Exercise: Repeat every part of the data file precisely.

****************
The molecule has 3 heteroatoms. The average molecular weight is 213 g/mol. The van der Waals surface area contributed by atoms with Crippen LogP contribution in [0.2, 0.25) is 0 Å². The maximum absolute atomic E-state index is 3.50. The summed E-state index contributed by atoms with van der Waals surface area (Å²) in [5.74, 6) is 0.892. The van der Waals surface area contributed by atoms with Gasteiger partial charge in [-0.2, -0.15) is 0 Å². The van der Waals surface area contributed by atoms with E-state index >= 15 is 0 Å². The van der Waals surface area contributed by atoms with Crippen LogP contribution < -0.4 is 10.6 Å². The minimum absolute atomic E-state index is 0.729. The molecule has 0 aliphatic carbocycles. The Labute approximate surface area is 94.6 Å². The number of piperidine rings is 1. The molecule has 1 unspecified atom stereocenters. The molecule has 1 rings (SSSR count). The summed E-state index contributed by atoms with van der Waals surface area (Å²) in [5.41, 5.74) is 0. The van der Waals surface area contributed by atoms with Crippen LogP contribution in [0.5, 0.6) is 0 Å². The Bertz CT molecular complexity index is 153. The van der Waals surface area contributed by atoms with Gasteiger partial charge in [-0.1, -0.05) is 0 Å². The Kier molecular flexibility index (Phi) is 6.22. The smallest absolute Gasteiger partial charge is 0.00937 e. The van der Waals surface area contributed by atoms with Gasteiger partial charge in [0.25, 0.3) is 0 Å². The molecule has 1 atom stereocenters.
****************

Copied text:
The molecule has 3 heteroatoms. The average molecular weight is 213 g/mol. The van der Waals surface area contributed by atoms with Crippen LogP contribution in [0.2, 0.25) is 0 Å². The maximum absolute atomic E-state index is 3.50. The summed E-state index contributed by atoms with van der Waals surface area (Å²) in [5.74, 6) is 0.892. The van der Waals surface area contributed by atoms with Gasteiger partial charge in [-0.2, -0.15) is 0 Å². The van der Waals surface area contributed by atoms with E-state index >= 15 is 0 Å². The van der Waals surface area contributed by atoms with Crippen LogP contribution < -0.4 is 10.6 Å². The minimum absolute atomic E-state index is 0.729. The molecule has 0 aliphatic carbocycles. The Labute approximate surface area is 94.6 Å². The number of piperidine rings is 1. The molecule has 1 unspecified atom stereocenters. The molecule has 1 rings (SSSR count). The summed E-state index contributed by atoms with van der Waals surface area (Å²) in [5.41, 5.74) is 0. The van der Waals surface area contributed by atoms with Crippen LogP contribution in [0.5, 0.6) is 0 Å². The Bertz CT molecular complexity index is 153. The van der Waals surface area contributed by atoms with Gasteiger partial charge in [-0.1, -0.05) is 0 Å². The Kier molecular flexibility index (Phi) is 6.22. The smallest absolute Gasteiger partial charge is 0.00937 e. The van der Waals surface area contributed by atoms with Gasteiger partial charge in [0.25, 0.3) is 0 Å². The molecule has 1 atom stereocenters.